So, conjointly, Kesavananda and Minerva Mills cases lead to the principle that where a judgment is subsequently interpreted by a Court and a ratio deduced, that would be the binding ratio.

Harper & Others v. National Coal Board (1974) 2 All ER 441

The judgment of Lord Denning, MR provides an interesting insight into interpretation of a judgment when there is no discernible ratio decidendi common to the majority judgments. The Court of Appeal was considering a judgment of the House of Lords in the case of Central Asbestos Co. Ltd., v. Dodd[11], (a judgment by a majority of three to two and a "perplexing difference of view"). In Dodd, the question was as to when cause of action for a claim of damages would run under the Limitation Act. Two judges (Lord Reid and Lord Morris) opined that time would not run until the claimant knew he had a worthwhile cause of action. Two other judges (Lord Simon and Lord Salmon) took a different view and held that time would run as soon as all the material facts were known, even if the claimant did not know that he had a worthwhile cause of action. Lord Pearson ("the odd man out") agreed with Lord Reid and Lord Morris on the question that the claim was not barred, but he also agreed with the opinion of Lord Simon and Lord Salmon on the proper construction of the statute.

In such a situation, Lord Denning held as follows:

"One thing is clear. We can only accept a line of reasoning which supports the actual decision of the House of Lords. By no possibility can we accept any reasoning which would show the decision itself to be wrong. The second proposition is that, if we can discover the reasoning on which the majority based their decision, then we should accept that as binding on us. The third proposition is that, if we can discover the reasoning on which the minority base their decision, we should reject it. It must be wrong because it led them to the wrong result. The fourth proposition is that if we cannot discover the reasoning on which the majority based their decision we are not bound by it. We are free to adopt any reasoning which appears to us to be correct, so long as it supports the actual decision of the House."[12] (emphasis provided)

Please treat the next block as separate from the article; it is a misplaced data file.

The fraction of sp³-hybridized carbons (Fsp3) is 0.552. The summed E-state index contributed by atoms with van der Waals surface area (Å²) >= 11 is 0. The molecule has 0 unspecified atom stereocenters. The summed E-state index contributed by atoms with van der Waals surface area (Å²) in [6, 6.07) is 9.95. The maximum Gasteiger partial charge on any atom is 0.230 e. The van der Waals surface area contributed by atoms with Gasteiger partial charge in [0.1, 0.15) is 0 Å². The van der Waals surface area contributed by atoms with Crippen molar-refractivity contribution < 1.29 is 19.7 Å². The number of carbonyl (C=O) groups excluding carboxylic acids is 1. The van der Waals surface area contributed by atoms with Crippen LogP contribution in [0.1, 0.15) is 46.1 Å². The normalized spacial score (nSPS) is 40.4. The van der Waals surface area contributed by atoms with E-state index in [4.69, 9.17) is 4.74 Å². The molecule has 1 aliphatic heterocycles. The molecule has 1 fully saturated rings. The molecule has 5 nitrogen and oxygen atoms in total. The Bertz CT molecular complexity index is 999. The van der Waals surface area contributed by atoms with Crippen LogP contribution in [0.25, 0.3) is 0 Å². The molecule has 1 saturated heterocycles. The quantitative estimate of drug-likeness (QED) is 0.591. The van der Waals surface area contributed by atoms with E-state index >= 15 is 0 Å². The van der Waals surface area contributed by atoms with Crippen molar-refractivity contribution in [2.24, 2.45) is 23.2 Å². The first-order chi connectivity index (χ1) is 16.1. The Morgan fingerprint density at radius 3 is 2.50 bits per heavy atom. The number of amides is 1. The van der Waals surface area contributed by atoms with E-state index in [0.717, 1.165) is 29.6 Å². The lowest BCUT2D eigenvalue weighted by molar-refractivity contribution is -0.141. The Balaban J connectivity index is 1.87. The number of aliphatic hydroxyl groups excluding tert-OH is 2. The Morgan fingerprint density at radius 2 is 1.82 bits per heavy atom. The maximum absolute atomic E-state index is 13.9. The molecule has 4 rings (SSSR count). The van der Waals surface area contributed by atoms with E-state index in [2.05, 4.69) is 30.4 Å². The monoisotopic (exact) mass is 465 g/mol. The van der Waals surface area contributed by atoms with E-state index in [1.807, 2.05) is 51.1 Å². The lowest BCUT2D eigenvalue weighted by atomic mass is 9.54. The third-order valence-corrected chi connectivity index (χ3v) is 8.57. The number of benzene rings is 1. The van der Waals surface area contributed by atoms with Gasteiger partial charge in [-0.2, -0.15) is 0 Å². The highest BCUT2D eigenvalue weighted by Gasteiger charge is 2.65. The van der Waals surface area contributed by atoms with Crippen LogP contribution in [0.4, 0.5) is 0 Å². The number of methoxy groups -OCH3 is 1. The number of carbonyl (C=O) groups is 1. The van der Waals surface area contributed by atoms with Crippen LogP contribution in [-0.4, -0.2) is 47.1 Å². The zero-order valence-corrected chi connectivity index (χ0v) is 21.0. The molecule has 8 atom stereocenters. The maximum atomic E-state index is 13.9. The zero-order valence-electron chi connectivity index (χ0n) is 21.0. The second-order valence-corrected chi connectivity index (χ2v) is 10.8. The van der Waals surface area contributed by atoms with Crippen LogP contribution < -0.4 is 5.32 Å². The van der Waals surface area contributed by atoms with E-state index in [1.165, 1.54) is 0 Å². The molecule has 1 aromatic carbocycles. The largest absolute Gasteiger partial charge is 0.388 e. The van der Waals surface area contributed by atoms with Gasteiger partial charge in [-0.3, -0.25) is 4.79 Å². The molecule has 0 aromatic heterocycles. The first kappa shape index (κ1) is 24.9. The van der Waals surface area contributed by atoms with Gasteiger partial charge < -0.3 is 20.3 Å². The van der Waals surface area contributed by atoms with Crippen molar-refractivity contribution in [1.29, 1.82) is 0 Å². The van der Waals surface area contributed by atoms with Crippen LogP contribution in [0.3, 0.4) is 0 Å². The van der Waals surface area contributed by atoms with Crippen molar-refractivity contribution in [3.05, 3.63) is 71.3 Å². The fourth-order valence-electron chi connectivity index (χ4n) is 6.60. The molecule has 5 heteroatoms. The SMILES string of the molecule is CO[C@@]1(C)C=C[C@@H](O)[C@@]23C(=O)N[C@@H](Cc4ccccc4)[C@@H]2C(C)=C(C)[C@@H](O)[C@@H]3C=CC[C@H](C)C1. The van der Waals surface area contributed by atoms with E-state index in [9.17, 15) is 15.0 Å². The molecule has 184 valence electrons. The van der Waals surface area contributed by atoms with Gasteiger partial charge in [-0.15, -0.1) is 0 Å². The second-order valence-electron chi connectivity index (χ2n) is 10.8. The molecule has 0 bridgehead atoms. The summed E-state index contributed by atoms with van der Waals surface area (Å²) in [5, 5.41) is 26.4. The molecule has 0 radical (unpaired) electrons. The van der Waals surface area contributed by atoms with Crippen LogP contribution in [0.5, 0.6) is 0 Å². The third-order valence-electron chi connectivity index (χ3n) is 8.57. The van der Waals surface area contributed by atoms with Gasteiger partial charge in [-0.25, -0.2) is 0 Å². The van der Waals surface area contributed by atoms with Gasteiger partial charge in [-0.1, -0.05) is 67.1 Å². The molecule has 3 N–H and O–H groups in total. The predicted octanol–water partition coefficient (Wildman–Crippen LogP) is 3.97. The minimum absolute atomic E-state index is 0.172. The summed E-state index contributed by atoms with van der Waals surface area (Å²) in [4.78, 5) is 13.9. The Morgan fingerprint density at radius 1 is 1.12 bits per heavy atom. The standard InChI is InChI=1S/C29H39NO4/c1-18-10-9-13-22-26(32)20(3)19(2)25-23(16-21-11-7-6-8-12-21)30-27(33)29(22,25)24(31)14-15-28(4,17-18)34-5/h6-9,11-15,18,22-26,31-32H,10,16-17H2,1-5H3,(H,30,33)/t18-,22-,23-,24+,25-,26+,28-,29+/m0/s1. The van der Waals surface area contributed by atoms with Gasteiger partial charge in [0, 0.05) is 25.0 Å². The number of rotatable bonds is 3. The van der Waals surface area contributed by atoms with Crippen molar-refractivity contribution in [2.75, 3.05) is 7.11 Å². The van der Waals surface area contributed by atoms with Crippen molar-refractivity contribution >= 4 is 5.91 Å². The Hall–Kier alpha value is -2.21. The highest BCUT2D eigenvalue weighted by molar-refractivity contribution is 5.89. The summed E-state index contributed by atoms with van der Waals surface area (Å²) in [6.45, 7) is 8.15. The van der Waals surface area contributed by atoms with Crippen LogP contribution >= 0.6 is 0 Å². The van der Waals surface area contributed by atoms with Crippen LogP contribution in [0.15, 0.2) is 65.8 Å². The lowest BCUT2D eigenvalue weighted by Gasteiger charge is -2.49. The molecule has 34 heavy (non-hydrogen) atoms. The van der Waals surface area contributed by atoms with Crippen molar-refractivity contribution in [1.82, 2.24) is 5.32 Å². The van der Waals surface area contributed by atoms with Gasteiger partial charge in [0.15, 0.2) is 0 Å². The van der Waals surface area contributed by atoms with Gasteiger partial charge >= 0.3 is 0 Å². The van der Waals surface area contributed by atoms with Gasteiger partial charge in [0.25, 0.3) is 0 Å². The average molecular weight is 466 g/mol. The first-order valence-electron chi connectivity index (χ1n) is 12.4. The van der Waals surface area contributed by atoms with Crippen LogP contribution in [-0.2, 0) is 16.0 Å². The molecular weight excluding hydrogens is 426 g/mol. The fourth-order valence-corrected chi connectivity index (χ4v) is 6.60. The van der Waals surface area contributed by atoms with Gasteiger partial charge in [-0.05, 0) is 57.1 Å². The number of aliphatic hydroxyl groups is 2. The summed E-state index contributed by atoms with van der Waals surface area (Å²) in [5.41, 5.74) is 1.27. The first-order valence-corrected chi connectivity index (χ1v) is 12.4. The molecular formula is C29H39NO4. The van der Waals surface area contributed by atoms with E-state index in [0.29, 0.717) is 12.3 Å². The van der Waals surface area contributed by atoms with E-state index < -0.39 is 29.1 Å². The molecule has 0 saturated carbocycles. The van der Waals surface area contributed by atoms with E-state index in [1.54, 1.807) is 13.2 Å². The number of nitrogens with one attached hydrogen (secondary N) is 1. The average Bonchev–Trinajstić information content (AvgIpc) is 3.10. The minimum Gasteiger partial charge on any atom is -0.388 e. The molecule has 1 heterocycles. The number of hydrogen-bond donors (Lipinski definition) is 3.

In the circumstances, the Court of Appeal held that the Court would be at liberty to adopt the reasoning which appears to it to be correct, namely the opinion of Lord Morris and Lord Reid. A point of importance is that the Court of Appeal did not accept the view of two of the three Law Lords who were in a majority (being the majority within the majority), as being the ratio of Dodd, but accepted it as a reasoning which appeared to them to be correct, which also supported the actual decision in Dodd.

In Shanti Fragrances v. Union of India (2018) 11 SCC 305, the Supreme Court has referred two issues for determination, namely the reckoning of numerical strength of Judges assenting to a particular view and whether the judgment in Harper would guide the Supreme Court in future, in determining the ratio decidendi.

Shayara Bano v. Union of India (2017) 9 SCC 1

In Shayara Bano, the challenge was to the practice of talaq-e-biddat (triple talaq). The Supreme Court, by majority, set aside the practice though the judgments took divergent views in reaching the same conclusion.

Justice Nariman (Justice Lalit agreeing) took the view that the practice of triple talaq would be included under the Muslim Personal Law (Shariat) Application Act, 1937 ("the 1937 Act") and, being a pre-constitutional legislative measure, would fall within the expression of "laws in force" under Article 13(3)(b). Thus, it would be hit by Article 13(1) if found to be inconsistent with the provisions of Part III, to the extent of such inconsistency. It was held that Article 14 would apply in the context of constitutional invalidity of statutory law and such law can be struck down if found to be "arbitrary". The judgment concluded that the practice of triple talaq is manifestly arbitrary, as the marital tie can be broken capriciously and whimsically without any attempt at reconciliation. The 1937 Act was, thus, struck down as being void to the extent that it recognizes and enforces triple talaq.